Missing communism in 1985 and 2015 Greece: nostalgia in Rinio Dragasaki’s short film Dad, Lenin and Freddy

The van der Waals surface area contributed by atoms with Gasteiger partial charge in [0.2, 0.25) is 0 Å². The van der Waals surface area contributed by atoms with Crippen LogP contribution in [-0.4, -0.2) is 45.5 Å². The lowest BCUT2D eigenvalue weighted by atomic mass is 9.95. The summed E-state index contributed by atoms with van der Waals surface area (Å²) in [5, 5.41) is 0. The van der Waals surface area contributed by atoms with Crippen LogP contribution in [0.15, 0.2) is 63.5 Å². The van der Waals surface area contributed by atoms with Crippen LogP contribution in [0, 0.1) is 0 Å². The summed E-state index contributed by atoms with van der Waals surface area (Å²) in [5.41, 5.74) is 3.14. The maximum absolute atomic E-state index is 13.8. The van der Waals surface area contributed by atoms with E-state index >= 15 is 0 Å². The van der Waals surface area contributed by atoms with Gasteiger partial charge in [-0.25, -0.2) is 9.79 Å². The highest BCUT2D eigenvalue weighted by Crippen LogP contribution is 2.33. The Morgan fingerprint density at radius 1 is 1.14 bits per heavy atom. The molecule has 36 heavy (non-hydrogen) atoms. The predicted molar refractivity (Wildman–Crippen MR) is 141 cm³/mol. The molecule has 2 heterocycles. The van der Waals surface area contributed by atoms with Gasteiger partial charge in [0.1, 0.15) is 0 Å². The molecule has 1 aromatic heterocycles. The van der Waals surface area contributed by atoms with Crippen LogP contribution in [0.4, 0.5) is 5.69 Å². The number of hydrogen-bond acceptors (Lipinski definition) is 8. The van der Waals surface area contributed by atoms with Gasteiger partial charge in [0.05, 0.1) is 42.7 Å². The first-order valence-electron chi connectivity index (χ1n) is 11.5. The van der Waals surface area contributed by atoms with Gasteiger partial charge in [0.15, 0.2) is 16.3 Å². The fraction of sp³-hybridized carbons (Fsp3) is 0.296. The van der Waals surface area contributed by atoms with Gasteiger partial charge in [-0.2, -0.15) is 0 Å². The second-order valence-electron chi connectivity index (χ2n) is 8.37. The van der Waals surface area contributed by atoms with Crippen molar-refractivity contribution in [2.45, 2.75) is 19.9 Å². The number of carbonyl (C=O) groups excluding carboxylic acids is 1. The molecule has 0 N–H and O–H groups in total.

January 2015 records the pinnacle of left presence in Greece, as the country elects a leftist government for the first time in parliamentary history. The ‘Greek Depression’ (Kaiser 2011) slowly but surely revitalized a communist ethos for many Greek citizens, similar to what Paul Betts describes as ‘surprising passion and even longing’ (2014). This communist nostalgia is illustrated in Renio Dragasaki’s 2012 short film entitled Dad, Lenin and Freddy. Dragasaki’s story spans the years between 1980 and 1990, depicting the lifestyle of a family immersed in communist ideas and framed by communist ‘retro’ aesthetics up to the demise of the left altogether (Calotychos 2013). Daddy, Lenin and Freddy is seen here as a par excellence example of communist nostalgia, narrating landmark events of Greek politics of the time from the perspective of a 6 year old girl. In short, this article is looking at the legacy of communist nostalgia in post-dictatorship Greece, a nostalgia that, for middle and upper classes, has been predominantly mediated through a cultural-materialist progress and a celebration of commodities. Following Raymond Williams (2005), communist nostalgia in 2015 Greece is a cultural practice whose residue has been a reverberation of the communist experience of other Eastern European countries in the first instance. Simultaneously, this nostalgia’s presence forms the country’s current cultural identity.
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